Wouldn’t it be fun to have the ability to crawl up the side of a building like Spider Man? Some animals and reptiles actually do have suction-powered feet that help them hunt, sleep and stay safe. Let’s explore the world of sticky toes.
Red-Eyed Tree Frog
This unique fellow may be one of the coolest frogs on the planet. It has a neon-green body with bright blue and yellow markings, bright orange toes and bulging red eyes. It hunts at night and sleeps all day clinging to the bottom of a leaf using it’s suction feet to keep it in place. This frog lives in the tropical lowlands from southern Mexico, throughout Central America, and in northern South America. Besides their sticky toes, they also have a long sticky tongue that zaps up crickets, flies and moths.
Hairy Gecko Toes?
The gecko has evolved over the years to become one of the most powerful wall climbers around; however their feet aren’t sticky like tape. The bottom of a gecko’s foot has millions of teeny hairs. Each of these hairs, known as setae, has hundreds of even finer spatula-shaped split-ends. When the gecko presses his foot against a rough or smooth surface all these little hairs go to work and allow him to scurry, climb and stick. What a feat!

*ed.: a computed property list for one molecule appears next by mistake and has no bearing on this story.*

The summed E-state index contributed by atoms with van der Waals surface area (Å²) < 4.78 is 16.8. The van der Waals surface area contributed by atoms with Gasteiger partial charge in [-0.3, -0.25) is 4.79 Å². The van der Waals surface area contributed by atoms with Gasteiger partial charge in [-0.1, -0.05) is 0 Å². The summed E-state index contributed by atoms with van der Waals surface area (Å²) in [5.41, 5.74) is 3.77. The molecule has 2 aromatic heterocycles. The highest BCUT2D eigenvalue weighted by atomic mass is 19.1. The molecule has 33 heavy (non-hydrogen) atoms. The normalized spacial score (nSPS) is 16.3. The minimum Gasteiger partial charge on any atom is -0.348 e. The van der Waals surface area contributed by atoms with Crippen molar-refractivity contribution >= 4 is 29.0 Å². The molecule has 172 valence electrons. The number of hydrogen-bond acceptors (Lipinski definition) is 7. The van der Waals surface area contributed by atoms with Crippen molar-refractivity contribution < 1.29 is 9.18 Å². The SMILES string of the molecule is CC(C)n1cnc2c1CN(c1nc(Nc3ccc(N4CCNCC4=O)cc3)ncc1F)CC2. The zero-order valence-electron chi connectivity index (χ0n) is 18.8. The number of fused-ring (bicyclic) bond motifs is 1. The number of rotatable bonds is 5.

The sucker-footed bat of Madagasgar has small suction cups on its wrist and ankles. A special gland on the bat dribbles a sticky goo onto their suction-cups, allowing them to climb and balance. They use these sticky adhesions to sleep inside of rolled palm leaves – where they are safe from predators – and hunt for food. Along with sticky feet, these bats are black or brown in colour, have large ears and weigh about .3 ounces.
For more information on these sticky-toed creatures visit your local library or look them up on the Internet.